“If life is a birthday cake, let my face be smeared with its icing of cognac and kindness.”
This memorable quote by famed American historian and poet, Aberjhani, goes to show the value many people place on cognac – a high-quality brandy that is distilled in Cognac in western France.
And like many fine alcoholic drinks, cognac’s quality is measured by age; the older it is, the more refined it is considered to be.
For instance, did you know that Remy Martin Extra Old (XO) you are enjoying today was made in 1981? Just like with diamonds, time plays a key factor in making the best cognac.
Unknown to many people, whiskey and cognac are different. The difference lies in the base ingredients.
While whiskey is made in a barney and is originally from Scotland, cognac is made from white grapes, in a region called Cognac in France.
By law in France, a spirit cannot be called a cognac until it is aged for a minimum of two years.
The grapes used to make the cognac are harvested every year around September and October.
The liquid from the grapes is then fermented and distilled twice to produce a white spirit that is put into barrels, which by law in France must be made from Oak.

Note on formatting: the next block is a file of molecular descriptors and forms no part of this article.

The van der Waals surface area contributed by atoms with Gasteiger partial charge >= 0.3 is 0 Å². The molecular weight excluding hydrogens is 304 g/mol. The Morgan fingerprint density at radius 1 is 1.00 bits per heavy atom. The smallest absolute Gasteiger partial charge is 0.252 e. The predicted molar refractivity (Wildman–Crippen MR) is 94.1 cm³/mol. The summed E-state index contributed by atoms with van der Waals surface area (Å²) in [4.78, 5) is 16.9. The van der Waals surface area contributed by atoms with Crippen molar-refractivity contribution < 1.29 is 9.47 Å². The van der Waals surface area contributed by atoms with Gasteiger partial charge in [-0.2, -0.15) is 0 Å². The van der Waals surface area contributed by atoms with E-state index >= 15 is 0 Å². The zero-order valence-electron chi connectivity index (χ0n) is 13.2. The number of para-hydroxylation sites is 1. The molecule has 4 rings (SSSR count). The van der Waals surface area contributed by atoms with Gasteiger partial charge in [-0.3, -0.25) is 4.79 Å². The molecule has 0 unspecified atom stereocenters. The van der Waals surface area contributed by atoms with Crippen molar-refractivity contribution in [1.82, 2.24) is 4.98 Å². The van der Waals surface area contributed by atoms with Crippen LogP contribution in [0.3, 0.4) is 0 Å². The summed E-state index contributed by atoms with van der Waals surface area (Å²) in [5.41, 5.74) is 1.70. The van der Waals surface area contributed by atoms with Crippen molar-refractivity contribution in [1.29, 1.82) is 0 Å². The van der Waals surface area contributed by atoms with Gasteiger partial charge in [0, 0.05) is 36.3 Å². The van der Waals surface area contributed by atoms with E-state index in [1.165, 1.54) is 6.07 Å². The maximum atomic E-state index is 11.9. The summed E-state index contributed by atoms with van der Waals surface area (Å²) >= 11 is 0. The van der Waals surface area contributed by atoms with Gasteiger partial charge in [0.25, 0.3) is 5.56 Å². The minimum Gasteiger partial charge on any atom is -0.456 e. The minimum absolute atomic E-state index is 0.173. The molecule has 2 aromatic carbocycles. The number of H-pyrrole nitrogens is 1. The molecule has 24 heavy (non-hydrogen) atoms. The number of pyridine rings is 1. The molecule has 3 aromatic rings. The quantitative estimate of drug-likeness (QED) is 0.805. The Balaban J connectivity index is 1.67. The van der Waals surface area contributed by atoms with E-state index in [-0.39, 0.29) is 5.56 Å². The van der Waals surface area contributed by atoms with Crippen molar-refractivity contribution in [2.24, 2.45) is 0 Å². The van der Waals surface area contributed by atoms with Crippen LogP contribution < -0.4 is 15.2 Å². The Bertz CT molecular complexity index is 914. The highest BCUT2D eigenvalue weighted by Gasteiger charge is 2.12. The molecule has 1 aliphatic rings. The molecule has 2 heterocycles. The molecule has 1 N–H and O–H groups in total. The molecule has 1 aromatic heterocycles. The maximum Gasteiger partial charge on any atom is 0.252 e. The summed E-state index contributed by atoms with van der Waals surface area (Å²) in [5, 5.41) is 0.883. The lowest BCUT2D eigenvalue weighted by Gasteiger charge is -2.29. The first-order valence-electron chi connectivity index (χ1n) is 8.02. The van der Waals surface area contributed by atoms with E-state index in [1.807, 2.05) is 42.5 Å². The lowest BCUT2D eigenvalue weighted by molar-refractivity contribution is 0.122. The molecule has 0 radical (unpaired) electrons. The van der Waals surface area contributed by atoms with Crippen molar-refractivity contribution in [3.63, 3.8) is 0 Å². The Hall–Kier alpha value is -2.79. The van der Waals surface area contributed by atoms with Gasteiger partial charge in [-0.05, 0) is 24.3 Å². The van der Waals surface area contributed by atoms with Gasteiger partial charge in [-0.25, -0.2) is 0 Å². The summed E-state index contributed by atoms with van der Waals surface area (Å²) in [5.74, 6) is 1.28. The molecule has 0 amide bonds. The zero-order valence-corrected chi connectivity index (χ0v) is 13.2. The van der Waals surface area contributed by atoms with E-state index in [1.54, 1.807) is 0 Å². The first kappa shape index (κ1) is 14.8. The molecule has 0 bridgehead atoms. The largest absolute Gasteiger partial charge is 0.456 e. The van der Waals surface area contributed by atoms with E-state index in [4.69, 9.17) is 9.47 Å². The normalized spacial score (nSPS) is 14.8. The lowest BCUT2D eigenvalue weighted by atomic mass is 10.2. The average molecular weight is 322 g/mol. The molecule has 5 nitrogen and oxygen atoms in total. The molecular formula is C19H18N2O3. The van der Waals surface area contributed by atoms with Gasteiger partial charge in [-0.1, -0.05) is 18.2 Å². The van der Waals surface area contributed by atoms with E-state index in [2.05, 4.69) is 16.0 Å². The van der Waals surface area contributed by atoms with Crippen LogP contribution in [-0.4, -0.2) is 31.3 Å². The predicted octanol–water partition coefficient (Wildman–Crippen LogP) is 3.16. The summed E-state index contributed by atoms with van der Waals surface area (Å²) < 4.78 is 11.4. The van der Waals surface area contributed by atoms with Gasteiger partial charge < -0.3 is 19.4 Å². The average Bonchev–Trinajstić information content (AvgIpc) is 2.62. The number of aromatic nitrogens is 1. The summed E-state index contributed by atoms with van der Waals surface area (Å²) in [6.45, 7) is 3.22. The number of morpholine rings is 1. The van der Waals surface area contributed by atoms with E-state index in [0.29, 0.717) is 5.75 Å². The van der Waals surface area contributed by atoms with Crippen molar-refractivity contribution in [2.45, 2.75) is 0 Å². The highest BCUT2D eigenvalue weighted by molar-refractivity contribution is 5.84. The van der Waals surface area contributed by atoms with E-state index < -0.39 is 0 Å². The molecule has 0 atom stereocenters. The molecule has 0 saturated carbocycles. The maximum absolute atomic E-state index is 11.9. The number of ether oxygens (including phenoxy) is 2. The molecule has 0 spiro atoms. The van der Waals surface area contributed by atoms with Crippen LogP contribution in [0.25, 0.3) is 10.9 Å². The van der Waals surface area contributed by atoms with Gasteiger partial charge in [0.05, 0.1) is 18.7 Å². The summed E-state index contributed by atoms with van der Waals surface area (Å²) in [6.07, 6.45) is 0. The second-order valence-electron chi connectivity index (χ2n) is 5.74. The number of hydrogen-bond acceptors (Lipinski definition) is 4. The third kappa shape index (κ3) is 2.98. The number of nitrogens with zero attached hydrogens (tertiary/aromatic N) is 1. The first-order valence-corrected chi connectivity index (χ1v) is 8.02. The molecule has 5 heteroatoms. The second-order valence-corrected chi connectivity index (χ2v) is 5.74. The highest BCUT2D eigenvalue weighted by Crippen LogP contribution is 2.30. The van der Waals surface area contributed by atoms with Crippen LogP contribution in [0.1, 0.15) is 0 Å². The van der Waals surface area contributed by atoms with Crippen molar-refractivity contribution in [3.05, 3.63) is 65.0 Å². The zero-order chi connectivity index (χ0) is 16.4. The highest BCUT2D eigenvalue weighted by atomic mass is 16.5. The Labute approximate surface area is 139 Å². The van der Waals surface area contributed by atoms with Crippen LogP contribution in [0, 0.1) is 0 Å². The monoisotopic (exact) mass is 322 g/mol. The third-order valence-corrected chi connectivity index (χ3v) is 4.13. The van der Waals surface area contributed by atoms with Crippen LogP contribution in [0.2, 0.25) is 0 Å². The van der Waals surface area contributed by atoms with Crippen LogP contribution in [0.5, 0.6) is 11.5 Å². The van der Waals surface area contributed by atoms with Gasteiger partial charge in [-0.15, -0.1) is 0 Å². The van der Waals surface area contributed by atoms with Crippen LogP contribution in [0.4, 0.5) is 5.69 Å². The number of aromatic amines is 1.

The ageing process in the barrels is what gives the cognac its colour. The colours vary depending on how long the drink is aged.
There are three main cognacs in the Kenyan market – Very Superior Old Pale (VSOP), which is aged between four and 10 years; Remy Martin 1738, aged between four and 20 years and the Remy Martin Extra Old (XO), aged between 10 and 40 years and has an average of 25 years of maturation.
The ageing process for cognacs has remained the same over the years, as there isn’t yet an invention on making amazing spirits over a short period of time.
Contrary to the stereotype that cognac is a reserve for the older wealthy men, younger drinkers are also developing a taste for the drink.
Entry-level Cognac is appealing to the younger audience who are starting to understand their preference.
Premium Cognac, such as Remy Martin XO, is popular with the super-rich.
The price of a bottle of cognac starts from Sh6,000 to about Sh30,000, depending on where one buys it.
Off-trade prices tend to be a little lower than on-trade prices, with the latter varying between bars and restaurants.
Consumption of cognac in the country has been growing, rising 57.1 per cent in 2018 compared to the volume consumed in 2017, according to data from IWSR Drinks Market Analysis.
Globally, the industry produces is estimated to produce more than 200 million bottles of cognac a year, with nearly 98 per cent of this exported out of France.
Cognac can also be paired with different foods, such as Roquefort and aged parmesan cheeses and chocolates.